Bergeron is "modest" by breaking the record for Silk's fifth victory

Bergeron is “modest” by breaking the record for Silk’s fifth victory

BostonBruins.com – true to form, Patrice Bergeron I stayed humble on a Sunday afternoon.

Despite breaking the National Hockey League record and becoming the only player in history to win the Selke Cup – as the NHL’s best defensive striker – five times, the Bruins captain did his best to deflect the praise.

“It’s definitely an honor…I am humbled. That’s the first word that comes to mind,” said Bergeron, who also captured Selke in 2012, 2014, 2015 and 2017.

“It’s an individual award, but you can’t have any of it without the help of all your teammates. I said it in my acceptance speech – there are a lot of people to thank. There is a reason for that. I have been fortunate enough. Playing in Great teams and winning five silks. It obviously goes to them. Like I said, it’s mediocre. It’s the only word I have.”

However, there is nothing modest about the numbers.

Since the Selke Cup was first awarded after the 1977-78 season, 27 different players have received the honor, including nine who have won it multiple times. Bergeron now sits at the top of that list, a tie-breaker he’s held with Montreal Canadiens legend Bob Jenny (winner of the first four Silks from 1978 to 1981) over the past five years.

“I don’t think it shocked me yet,” said Bergeron, who received 165 out of 190 first-place votes. “Maybe when I’m old and in a rocking chair, I might look back and think it’s cool. But as of now, it’s one of the things you appreciate and thank. But for me, it’s friendship and it’s all about hockey and the most important.”

Video: Bergeron speaks after winning the fifth Silk Cup

The 36-year-old made history not only with his fifth Selke Cup but also in an unprecedented 2021-22 campaign, which was by many accounts the most dominant defensive performance of his 18-year career.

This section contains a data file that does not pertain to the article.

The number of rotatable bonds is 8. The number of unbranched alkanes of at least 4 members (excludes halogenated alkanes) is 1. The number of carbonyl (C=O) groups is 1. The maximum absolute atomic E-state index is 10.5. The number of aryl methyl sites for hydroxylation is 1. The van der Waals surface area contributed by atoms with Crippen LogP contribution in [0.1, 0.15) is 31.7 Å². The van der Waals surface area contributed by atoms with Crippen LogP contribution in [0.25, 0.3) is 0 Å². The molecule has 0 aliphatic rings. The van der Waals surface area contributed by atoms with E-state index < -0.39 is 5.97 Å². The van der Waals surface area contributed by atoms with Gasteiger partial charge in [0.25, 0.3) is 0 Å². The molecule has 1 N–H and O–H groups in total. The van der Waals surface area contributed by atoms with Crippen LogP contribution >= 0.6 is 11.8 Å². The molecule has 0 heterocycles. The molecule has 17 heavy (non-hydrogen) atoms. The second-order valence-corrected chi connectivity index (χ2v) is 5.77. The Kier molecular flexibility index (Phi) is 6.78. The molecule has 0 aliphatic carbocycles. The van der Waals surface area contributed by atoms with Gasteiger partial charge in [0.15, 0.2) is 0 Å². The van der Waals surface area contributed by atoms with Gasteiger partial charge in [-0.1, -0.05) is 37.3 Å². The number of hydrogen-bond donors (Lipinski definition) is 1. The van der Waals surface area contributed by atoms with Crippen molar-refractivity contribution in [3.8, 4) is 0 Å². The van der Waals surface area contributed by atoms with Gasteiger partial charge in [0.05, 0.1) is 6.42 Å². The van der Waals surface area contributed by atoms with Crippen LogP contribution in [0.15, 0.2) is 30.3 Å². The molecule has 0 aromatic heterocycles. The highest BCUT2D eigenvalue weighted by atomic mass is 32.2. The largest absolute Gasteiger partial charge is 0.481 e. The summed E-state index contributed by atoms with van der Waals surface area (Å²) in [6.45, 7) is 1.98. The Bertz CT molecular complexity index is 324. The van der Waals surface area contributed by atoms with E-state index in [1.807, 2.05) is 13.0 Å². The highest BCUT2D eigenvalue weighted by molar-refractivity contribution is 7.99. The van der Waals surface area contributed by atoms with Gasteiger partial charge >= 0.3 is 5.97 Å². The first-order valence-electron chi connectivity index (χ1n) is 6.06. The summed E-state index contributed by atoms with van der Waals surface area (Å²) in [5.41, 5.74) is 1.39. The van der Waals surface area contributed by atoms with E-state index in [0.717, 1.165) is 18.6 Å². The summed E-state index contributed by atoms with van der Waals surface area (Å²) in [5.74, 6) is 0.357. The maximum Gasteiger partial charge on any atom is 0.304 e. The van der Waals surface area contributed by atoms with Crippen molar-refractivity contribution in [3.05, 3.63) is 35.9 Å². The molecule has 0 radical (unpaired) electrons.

Bergeron ranked first in the NHL on nearly every defensive metric, including head-to-head wins (991), showdown win percentage (61.9%), shot attempts allowed per 60 (40.4), corsey percentage (65.58), and goals expected for 60 (1.56) ), Shots Percentage (67.23), Scoring Chances per 60 (18.85), High Risk attempts per 60 (6.26), Shots per 60 (48.47).

“The structure of the way we play as a team, the way we played for so long in Boston, helped me tremendously,” Bergeron said when asked how he managed to achieve so much success in his career. . “I’ll say it again: my teammates, co-workers… positioning, trying to read plays – no one would be shocked today if I said I wasn’t the fastest skater out there. But I would probably put myself in the situation where I don’t have to do the extra steps Or wasting energy for no reason.

“I think over the years I have gained experience and learned to put myself in a position to be in the best position defensively but also to come back in attack. It is an experience over time that you start to read plays and the brain works in a certain way.”

Bergeron was, again of course, taking credit for his teammates, particularly his longtime teammate Brad Marchandwho finished 12 years oldThe tenth in the Selke Trophy vote and finished three times in the top ten during his 13-year career.